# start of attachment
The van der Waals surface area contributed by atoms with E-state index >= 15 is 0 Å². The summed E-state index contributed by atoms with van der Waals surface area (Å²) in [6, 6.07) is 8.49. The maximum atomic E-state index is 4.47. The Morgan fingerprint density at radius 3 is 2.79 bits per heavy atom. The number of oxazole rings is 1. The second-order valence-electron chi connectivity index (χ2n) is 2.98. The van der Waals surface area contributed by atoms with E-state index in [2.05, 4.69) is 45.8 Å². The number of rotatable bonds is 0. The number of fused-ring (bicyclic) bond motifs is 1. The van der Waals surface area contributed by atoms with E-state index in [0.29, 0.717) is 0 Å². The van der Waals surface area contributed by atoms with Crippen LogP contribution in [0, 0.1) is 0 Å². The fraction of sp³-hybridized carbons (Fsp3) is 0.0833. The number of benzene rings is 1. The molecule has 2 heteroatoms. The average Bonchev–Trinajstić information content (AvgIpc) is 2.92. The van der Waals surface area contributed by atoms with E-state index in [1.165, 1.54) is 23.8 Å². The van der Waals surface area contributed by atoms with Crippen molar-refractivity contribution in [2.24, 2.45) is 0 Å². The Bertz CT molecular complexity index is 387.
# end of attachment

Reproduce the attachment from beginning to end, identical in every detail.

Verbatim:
The van der Waals surface area contributed by atoms with E-state index >= 15 is 0 Å². The summed E-state index contributed by atoms with van der Waals surface area (Å²) in [6, 6.07) is 8.49. The maximum atomic E-state index is 4.47. The Morgan fingerprint density at radius 3 is 2.79 bits per heavy atom. The number of oxazole rings is 1. The second-order valence-electron chi connectivity index (χ2n) is 2.98. The van der Waals surface area contributed by atoms with E-state index in [2.05, 4.69) is 45.8 Å². The number of rotatable bonds is 0. The number of fused-ring (bicyclic) bond motifs is 1. The van der Waals surface area contributed by atoms with E-state index in [0.29, 0.717) is 0 Å². The van der Waals surface area contributed by atoms with Crippen LogP contribution in [0, 0.1) is 0 Å². The fraction of sp³-hybridized carbons (Fsp3) is 0.0833. The number of benzene rings is 1. The molecule has 2 heteroatoms. The average Bonchev–Trinajstić information content (AvgIpc) is 2.92. The van der Waals surface area contributed by atoms with E-state index in [1.165, 1.54) is 23.8 Å². The van der Waals surface area contributed by atoms with Crippen molar-refractivity contribution in [2.24, 2.45) is 0 Å². The Bertz CT molecular complexity index is 387.